One tension within any business or non-profit organization is growth versus quality—relative to our assurance as to how we function in our respective spheres of influence.
The role of a visionary leader in a nonprofit organization
On the one hand, if we simply maintain our place in our industry, we fall victim to the changes in our society that might render us extinct. Yet, if we grow too rapidly, our capability to implement our programs or products with proficiency might suffer.
Keeping both agendas on the radar while maintaining financial balance within the organization is quite a challenging task, particularly for a nonprofit.
Specific to a nonprofit environment
A myriad of changes that call for new vision from leadership has impacted LEN. For example, Pennsylvania cut $800 million in funding for education. As a result, in light of our relationships with 25 school districts, we have seen significant decreases in their referrals of students to us, although thousands of students in our region still have significant needs.
Financial realities require us to adapt while continuing our mission within our community. Demand weighs heavily on funding sources. Other nonprofits have been dependent on government systems or other fundraising efforts.
Depletion of funding makes it particularly challenging to serve the perpetual need of deep relational programs. We are faced with finding ever leaner and less expensive solutions without compromise of care for students and families. Choices become exceedingly difficult.
We choose NOT to compromise quality
The temptation when facing monumental decisions is to pull back, circle the wagons and try to sustain while the battle for funding (or survival) rages. Sometimes we may be tempted to compromise quality in order to maintain staff and standard levels of programs. After all, we have seen programs close in our region. We also have seen professionals outside of our organization who help students get what they need be laid off or forced to take on more responsibility due to staffing cuts. Wow, what a difficult world we live in.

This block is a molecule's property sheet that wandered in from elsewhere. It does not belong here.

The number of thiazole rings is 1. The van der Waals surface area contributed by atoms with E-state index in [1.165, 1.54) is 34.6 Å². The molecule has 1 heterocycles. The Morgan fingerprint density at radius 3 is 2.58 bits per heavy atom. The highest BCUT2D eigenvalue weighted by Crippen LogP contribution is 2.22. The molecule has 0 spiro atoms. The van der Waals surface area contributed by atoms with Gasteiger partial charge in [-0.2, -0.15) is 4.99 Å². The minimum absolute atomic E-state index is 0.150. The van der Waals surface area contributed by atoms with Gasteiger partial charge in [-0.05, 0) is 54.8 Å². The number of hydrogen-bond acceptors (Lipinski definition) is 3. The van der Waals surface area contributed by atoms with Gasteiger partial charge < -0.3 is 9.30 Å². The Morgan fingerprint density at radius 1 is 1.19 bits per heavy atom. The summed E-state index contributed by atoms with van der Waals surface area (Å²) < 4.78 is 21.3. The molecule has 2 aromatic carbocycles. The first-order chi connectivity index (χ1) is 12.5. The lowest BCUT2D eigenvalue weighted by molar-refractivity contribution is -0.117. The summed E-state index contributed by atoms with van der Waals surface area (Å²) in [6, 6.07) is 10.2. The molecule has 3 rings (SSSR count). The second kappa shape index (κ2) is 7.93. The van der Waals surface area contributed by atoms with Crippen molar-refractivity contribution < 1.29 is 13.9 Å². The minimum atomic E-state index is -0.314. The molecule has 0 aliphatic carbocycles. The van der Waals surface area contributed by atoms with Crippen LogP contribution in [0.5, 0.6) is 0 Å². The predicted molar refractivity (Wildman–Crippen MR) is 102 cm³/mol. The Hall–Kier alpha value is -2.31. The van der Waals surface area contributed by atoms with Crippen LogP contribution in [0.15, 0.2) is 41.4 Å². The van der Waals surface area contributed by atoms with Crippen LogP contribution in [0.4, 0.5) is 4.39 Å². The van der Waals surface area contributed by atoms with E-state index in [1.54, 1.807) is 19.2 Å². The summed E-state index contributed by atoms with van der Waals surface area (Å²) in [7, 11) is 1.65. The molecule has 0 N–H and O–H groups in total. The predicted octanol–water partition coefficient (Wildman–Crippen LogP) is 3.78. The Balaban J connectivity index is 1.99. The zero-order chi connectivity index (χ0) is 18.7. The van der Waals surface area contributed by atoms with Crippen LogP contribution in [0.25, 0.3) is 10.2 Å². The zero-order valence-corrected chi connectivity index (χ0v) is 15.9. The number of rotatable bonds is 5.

In challenging moments, leadership needs not to withdraw but to step forward to lead with vision and innovation.
I remember a humorous moment in the early part of my career when the Founder of Lakeside, Bill Freeland (who closed his career raising funds for Lakeside’s projects), said about me to one of our potential funders, “Ever since he came, he has not been happy unless we are tearing down something and building something else!” In my mind that was so normal, and it confirmed how much of an innovator he allowed me to be.
Social entrepreneur in nonprofit management
A number of years ago we coined this term. Part of the idea of social entrepreneurship was that leaders in nonprofit organizations needed to think in the business as much as the growth realm.
Leaders have to continue to produce a vision to grow programs, build on steps of success, and secure opportunities to increase capacity and mission. Simultaneously, we must ensure the financial, technological and practical resources demanded to implement the vision with quality and character.
Therefore, a growth dynamic has to be intentional, valued and planned by all those within the organization. Leaders must constantly regard the current culture, opportunities, obstacles and the future aspects of the organization’s physical and relational environment while focusing continually on growth.
But vision doesn’t stop there
The visionary leader must have a vision for each individual within his staff and programs. True visionaries are also developers of people. It is essential that we frame our vision with good logic, reason and hopefulness within the context of our mission. We must seek feedback from our own leadership, communicate well, and find and focus resources at developing and adapting the vision as we move ahead, tracking if it is doable and effective.
Working out the details…how the vision is being implemented, falls upon our valuable staff. Any vision needs to be a plan that learns if it is going to become effective.
So, visionary leadership is not just a new set of ideas but an entire process involving visioning for the organization and the staff (to empower them to move forward.) It means visionary leaders are consumed with providing people the personal support, supervision, resources, tools and opportunity to grow in their own strengths. It means we will be conscious of societal trends. It means we will be communicators of our vision to our staff and the world around us. Finally, it means we have to be confident and tenacious in the belief of our mission and vision, while being flexible to learn how we can improve.
In the world we live in, holistic visionary leadership will be essential to survive the midst of new challenges. Yet, the outcomes will continue to help our clients, staff and organizations grow and succeed.
Gerry Vassar, President/CEO, Lakeside Educational Network